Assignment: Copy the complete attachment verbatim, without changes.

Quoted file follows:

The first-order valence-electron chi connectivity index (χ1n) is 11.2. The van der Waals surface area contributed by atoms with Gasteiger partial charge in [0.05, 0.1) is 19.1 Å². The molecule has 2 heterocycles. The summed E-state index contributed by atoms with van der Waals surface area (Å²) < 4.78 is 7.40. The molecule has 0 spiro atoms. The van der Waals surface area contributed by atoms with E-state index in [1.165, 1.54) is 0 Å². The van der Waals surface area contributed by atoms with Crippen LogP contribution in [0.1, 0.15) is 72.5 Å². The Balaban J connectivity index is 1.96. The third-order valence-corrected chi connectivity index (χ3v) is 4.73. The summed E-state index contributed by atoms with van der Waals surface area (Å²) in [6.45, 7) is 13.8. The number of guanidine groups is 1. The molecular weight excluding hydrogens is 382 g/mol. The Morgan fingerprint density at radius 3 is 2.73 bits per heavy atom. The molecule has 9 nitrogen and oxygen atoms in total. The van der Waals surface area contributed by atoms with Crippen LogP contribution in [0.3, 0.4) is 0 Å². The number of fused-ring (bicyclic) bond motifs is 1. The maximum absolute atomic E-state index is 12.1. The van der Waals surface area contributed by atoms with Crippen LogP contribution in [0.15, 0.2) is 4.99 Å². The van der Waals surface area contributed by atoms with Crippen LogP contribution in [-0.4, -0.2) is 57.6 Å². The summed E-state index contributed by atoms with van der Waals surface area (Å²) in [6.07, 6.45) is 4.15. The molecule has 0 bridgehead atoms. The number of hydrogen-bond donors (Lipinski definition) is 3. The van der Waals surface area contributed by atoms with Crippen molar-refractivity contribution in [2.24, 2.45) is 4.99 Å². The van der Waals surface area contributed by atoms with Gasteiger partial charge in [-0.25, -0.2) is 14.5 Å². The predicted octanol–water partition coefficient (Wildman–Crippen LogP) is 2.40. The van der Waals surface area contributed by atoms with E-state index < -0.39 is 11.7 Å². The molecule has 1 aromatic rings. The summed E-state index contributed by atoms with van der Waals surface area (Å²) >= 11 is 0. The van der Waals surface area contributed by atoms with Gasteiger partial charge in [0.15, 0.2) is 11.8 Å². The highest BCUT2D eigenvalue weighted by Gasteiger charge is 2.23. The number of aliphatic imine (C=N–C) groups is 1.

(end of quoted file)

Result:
The first-order valence-electron chi connectivity index (χ1n) is 11.2. The van der Waals surface area contributed by atoms with Gasteiger partial charge in [0.05, 0.1) is 19.1 Å². The molecule has 2 heterocycles. The summed E-state index contributed by atoms with van der Waals surface area (Å²) < 4.78 is 7.40. The molecule has 0 spiro atoms. The van der Waals surface area contributed by atoms with E-state index in [1.165, 1.54) is 0 Å². The van der Waals surface area contributed by atoms with Crippen LogP contribution in [0.1, 0.15) is 72.5 Å². The Balaban J connectivity index is 1.96. The third-order valence-corrected chi connectivity index (χ3v) is 4.73. The summed E-state index contributed by atoms with van der Waals surface area (Å²) in [6.45, 7) is 13.8. The number of guanidine groups is 1. The molecular weight excluding hydrogens is 382 g/mol. The Morgan fingerprint density at radius 3 is 2.73 bits per heavy atom. The molecule has 9 nitrogen and oxygen atoms in total. The van der Waals surface area contributed by atoms with Crippen LogP contribution in [0.3, 0.4) is 0 Å². The number of fused-ring (bicyclic) bond motifs is 1. The maximum absolute atomic E-state index is 12.1. The van der Waals surface area contributed by atoms with Crippen LogP contribution in [0.15, 0.2) is 4.99 Å². The van der Waals surface area contributed by atoms with Crippen LogP contribution in [-0.4, -0.2) is 57.6 Å². The summed E-state index contributed by atoms with van der Waals surface area (Å²) in [6.07, 6.45) is 4.15. The molecule has 0 bridgehead atoms. The number of hydrogen-bond donors (Lipinski definition) is 3. The van der Waals surface area contributed by atoms with Crippen molar-refractivity contribution in [2.24, 2.45) is 4.99 Å². The van der Waals surface area contributed by atoms with Gasteiger partial charge in [-0.25, -0.2) is 14.5 Å². The predicted octanol–water partition coefficient (Wildman–Crippen LogP) is 2.40. The van der Waals surface area contributed by atoms with E-state index < -0.39 is 11.7 Å². The molecule has 1 aromatic rings. The summed E-state index contributed by atoms with van der Waals surface area (Å²) >= 11 is 0. The van der Waals surface area contributed by atoms with Gasteiger partial charge in [0.15, 0.2) is 11.8 Å². The highest BCUT2D eigenvalue weighted by Gasteiger charge is 2.23. The number of aliphatic imine (C=N–C) groups is 1.